— Competition • James Causey

... another variety in Lancaster. This tree was brought in from Germany about thirty-five years ago and it has turned out to be an extremely valuable variety. I have seen these nuts selling in the open market at fifty cents a pound. As regards propagation of the Persian walnut, of course the black walnut is the most common variety on which to propagate. Another stock is the Japan walnut, in a sense better than the black for grafting. It has a better lateral root system and is not so fierce ...
— Northern Nut Growers Association, Report of the Proceedings at the Fourth Annual Meeting - Washington D.C. November 18 and 19, 1913 • Various

... of fancy, and some show of classical erudition ... may boast, if the boast can please him, of being the most licentious of modern versifiers, and the most poetical of those who, in our times, have devoted their talents to the propagation of immorality. We regard his book, indeed, as a public nuisance.... He sits down to ransact the impure places of his memory for inflammatory images and expressions, and commits them laboriously in writing, for the purpose of insinuating pollution ...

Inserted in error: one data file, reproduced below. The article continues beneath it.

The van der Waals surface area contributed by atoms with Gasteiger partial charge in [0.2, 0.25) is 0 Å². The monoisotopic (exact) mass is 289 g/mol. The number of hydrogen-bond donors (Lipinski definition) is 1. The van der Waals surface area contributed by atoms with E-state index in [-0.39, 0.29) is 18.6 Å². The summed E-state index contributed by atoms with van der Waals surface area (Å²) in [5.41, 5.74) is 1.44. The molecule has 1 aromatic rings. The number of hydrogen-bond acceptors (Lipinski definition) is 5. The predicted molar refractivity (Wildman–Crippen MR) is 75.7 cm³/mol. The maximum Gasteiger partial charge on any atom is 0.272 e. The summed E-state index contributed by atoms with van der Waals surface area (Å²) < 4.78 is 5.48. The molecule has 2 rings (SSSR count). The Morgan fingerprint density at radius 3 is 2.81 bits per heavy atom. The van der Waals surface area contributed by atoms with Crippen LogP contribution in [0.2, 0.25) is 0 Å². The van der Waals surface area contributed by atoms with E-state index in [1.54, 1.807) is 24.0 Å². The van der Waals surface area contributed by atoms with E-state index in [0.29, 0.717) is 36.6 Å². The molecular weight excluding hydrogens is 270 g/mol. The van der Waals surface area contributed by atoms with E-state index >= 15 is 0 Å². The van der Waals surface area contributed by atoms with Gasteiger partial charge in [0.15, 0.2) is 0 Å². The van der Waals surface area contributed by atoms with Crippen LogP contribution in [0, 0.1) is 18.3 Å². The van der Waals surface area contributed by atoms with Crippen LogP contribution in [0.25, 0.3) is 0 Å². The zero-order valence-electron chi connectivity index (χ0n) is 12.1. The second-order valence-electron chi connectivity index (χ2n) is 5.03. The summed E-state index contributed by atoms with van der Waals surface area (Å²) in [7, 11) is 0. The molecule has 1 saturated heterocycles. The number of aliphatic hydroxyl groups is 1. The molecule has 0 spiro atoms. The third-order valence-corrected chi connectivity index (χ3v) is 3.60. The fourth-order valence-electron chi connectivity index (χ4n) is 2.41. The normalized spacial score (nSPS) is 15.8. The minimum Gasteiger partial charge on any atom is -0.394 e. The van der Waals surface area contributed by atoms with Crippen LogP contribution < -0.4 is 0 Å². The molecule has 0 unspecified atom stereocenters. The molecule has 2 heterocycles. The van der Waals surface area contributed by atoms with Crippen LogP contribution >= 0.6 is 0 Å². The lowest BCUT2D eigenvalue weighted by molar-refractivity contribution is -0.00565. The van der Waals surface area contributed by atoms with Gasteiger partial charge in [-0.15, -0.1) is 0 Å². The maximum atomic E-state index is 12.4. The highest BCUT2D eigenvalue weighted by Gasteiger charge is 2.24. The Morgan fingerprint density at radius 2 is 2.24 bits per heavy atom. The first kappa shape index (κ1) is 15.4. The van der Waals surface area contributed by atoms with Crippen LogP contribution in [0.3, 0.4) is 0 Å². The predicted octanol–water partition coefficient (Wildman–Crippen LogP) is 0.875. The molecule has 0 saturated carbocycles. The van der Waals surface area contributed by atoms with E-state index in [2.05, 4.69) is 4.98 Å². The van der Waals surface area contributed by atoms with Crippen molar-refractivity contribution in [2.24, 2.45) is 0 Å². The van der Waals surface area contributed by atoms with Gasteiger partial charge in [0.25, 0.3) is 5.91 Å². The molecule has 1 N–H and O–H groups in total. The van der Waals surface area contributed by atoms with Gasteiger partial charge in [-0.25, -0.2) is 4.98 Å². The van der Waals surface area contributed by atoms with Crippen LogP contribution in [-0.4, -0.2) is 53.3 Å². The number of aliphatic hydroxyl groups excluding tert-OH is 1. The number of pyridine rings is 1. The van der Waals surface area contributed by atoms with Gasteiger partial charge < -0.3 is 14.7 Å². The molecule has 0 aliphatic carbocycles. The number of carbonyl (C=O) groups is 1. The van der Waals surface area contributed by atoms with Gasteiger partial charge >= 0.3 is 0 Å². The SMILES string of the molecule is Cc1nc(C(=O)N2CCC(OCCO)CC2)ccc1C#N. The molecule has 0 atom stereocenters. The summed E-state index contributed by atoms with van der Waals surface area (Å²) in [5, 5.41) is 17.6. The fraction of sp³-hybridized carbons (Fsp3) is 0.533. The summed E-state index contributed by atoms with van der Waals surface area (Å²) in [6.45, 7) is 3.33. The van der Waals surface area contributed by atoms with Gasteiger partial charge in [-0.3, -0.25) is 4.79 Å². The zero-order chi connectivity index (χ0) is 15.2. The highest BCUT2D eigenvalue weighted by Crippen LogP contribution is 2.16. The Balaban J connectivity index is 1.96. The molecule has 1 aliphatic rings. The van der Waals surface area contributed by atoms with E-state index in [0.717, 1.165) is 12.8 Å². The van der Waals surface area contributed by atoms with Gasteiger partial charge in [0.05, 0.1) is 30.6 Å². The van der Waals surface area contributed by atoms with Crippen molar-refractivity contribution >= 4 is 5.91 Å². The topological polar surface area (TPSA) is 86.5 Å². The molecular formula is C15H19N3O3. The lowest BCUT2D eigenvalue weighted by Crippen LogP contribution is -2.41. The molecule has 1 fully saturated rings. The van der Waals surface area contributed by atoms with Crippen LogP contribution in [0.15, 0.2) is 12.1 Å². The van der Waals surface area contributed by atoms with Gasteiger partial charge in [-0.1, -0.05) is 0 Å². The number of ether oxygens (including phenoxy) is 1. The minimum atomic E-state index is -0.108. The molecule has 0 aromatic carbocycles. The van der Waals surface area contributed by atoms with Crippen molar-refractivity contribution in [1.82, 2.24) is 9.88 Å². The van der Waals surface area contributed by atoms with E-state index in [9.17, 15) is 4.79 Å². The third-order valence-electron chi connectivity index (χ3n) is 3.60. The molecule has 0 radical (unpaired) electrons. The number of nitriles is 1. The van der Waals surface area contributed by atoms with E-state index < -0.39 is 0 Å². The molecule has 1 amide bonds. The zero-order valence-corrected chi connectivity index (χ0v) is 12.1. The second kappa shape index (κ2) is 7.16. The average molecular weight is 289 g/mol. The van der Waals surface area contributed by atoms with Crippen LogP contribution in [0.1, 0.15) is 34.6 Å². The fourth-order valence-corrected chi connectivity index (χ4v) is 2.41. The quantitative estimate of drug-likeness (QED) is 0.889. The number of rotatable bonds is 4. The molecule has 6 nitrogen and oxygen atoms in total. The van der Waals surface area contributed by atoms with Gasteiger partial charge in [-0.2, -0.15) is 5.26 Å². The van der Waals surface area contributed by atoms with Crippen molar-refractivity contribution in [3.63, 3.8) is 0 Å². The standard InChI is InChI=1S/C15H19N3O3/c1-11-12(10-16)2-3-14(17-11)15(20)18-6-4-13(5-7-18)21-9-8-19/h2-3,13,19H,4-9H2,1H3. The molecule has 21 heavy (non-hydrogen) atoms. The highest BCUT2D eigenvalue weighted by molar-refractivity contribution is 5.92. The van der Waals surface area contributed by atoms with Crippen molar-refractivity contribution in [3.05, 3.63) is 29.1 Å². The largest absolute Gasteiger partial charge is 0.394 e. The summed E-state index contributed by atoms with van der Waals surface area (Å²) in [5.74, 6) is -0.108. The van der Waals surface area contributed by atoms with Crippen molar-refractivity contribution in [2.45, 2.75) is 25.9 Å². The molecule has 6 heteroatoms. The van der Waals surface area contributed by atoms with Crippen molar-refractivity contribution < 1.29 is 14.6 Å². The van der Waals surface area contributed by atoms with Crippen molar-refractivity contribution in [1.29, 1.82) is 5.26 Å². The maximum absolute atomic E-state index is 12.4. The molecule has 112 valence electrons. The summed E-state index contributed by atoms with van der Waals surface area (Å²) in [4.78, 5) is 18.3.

— There's Pippins And Cheese To Come • Charles S. Brooks

... lore has clustered round the so-called fairy-rings—little circles of a brighter green in old pastures—within which the fairies were supposed to dance by night. This curious phenomenon, however, is owing to the outspread propagation of a particular mushroom, the fairy-ringed fungus, by which the ground is manured for a richer following vegetation.[6] Amongst the many other conjectures as to the cause of these verdant circles, some have ascribed them to lightning, and others have maintained that they are produced by ants.[7] ...
— The Folk-lore of Plants • T. F. Thiselton-Dyer

... the late Lord Haversham's schooldays. Glancing through his pocket book his mother saw a number of entries of small sums, ranging from 2s. 6d. to 5s., against which were the letters "P.G." Thinking this must mean the Propagation of the Gospel, she asked her son why he did not give a lump sum and a larger amount ...
— More Toasts • Marion Dix Mosher

... "The propagation of plants that have wings or elastic shells may, in that way, be accounted for; but there are some seeds that fall, by their own weight, exactly at the foot of the vegetable ...
— Willis the Pilot • Paul Adrien

... engineer digs long tunnels of great intricacy in the bands of lazy rivers, and because of its paradoxical nature and appearance has caused many strange stories to originate about its habits and methods of propagation. It has the beak of a duck and waddles not unlike this bird, but, like other mammals, it gives birth to its young, and does not lay eggs, as is so often claimed for it. When swimming it looks like a bunch of ...
— The Human Side of Animals • Royal Dixon